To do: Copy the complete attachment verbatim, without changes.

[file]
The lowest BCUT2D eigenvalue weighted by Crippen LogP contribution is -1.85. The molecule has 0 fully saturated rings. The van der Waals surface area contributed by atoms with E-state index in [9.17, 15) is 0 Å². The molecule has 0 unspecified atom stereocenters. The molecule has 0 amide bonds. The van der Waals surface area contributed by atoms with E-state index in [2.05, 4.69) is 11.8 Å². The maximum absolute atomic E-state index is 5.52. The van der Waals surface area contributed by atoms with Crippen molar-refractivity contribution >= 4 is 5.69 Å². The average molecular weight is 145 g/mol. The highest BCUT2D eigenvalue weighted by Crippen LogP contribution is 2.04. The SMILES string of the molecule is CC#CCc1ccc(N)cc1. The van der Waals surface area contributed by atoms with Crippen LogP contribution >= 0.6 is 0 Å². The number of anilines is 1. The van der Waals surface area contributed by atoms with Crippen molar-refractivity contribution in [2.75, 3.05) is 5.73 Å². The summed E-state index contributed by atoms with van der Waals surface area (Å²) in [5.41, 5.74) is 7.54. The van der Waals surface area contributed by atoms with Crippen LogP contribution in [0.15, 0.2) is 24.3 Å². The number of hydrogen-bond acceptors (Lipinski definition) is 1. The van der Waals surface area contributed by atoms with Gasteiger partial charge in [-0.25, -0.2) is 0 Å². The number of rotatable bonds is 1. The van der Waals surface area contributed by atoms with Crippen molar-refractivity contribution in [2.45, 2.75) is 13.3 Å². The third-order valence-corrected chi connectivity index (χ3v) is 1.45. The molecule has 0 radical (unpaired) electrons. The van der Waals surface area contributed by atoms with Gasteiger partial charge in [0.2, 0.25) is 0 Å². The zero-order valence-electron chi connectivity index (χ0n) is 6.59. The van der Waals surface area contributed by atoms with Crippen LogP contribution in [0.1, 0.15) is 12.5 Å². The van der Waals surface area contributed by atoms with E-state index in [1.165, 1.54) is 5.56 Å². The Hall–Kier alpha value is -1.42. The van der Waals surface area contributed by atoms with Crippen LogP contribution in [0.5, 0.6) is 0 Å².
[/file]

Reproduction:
The lowest BCUT2D eigenvalue weighted by Crippen LogP contribution is -1.85. The molecule has 0 fully saturated rings. The van der Waals surface area contributed by atoms with E-state index in [9.17, 15) is 0 Å². The molecule has 0 unspecified atom stereocenters. The molecule has 0 amide bonds. The van der Waals surface area contributed by atoms with E-state index in [2.05, 4.69) is 11.8 Å². The maximum absolute atomic E-state index is 5.52. The van der Waals surface area contributed by atoms with Crippen molar-refractivity contribution >= 4 is 5.69 Å². The average molecular weight is 145 g/mol. The highest BCUT2D eigenvalue weighted by Crippen LogP contribution is 2.04. The SMILES string of the molecule is CC#CCc1ccc(N)cc1. The van der Waals surface area contributed by atoms with Crippen LogP contribution >= 0.6 is 0 Å². The number of anilines is 1. The van der Waals surface area contributed by atoms with Crippen molar-refractivity contribution in [2.75, 3.05) is 5.73 Å². The summed E-state index contributed by atoms with van der Waals surface area (Å²) in [5.41, 5.74) is 7.54. The van der Waals surface area contributed by atoms with Crippen LogP contribution in [0.15, 0.2) is 24.3 Å². The number of hydrogen-bond acceptors (Lipinski definition) is 1. The van der Waals surface area contributed by atoms with Gasteiger partial charge in [-0.25, -0.2) is 0 Å². The number of rotatable bonds is 1. The van der Waals surface area contributed by atoms with Crippen molar-refractivity contribution in [2.45, 2.75) is 13.3 Å². The third-order valence-corrected chi connectivity index (χ3v) is 1.45. The molecule has 0 radical (unpaired) electrons. The van der Waals surface area contributed by atoms with Gasteiger partial charge in [0.2, 0.25) is 0 Å². The zero-order valence-electron chi connectivity index (χ0n) is 6.59. The van der Waals surface area contributed by atoms with Crippen LogP contribution in [0.1, 0.15) is 12.5 Å². The van der Waals surface area contributed by atoms with E-state index in [1.165, 1.54) is 5.56 Å². The Hall–Kier alpha value is -1.42. The van der Waals surface area contributed by atoms with Crippen LogP contribution in [0.5, 0.6) is 0 Å².